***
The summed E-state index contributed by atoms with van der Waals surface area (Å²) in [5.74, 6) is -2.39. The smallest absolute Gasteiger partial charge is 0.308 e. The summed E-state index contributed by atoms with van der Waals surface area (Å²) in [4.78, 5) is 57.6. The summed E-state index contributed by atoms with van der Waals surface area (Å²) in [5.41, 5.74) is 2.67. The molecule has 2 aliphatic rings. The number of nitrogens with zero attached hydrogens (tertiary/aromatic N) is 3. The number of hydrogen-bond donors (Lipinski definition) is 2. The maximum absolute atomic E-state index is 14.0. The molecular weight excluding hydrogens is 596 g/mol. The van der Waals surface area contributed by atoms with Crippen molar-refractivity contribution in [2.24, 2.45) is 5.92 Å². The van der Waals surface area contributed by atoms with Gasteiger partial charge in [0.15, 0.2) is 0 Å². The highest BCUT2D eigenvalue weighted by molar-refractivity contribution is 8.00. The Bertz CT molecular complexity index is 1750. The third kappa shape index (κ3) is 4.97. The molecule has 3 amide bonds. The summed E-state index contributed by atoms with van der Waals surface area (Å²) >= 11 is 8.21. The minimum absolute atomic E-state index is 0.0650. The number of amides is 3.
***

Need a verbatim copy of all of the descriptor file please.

The summed E-state index contributed by atoms with van der Waals surface area (Å²) in [5.74, 6) is -2.39. The smallest absolute Gasteiger partial charge is 0.308 e. The summed E-state index contributed by atoms with van der Waals surface area (Å²) in [4.78, 5) is 57.6. The summed E-state index contributed by atoms with van der Waals surface area (Å²) in [5.41, 5.74) is 2.67. The molecule has 2 aliphatic rings. The number of nitrogens with zero attached hydrogens (tertiary/aromatic N) is 3. The number of hydrogen-bond donors (Lipinski definition) is 2. The maximum absolute atomic E-state index is 14.0. The molecular weight excluding hydrogens is 596 g/mol. The van der Waals surface area contributed by atoms with Crippen molar-refractivity contribution in [2.24, 2.45) is 5.92 Å². The van der Waals surface area contributed by atoms with Gasteiger partial charge in [0.15, 0.2) is 0 Å². The highest BCUT2D eigenvalue weighted by molar-refractivity contribution is 8.00. The Bertz CT molecular complexity index is 1750. The third kappa shape index (κ3) is 4.97. The molecule has 3 amide bonds. The summed E-state index contributed by atoms with van der Waals surface area (Å²) >= 11 is 8.21. The minimum absolute atomic E-state index is 0.0650. The number of amides is 3.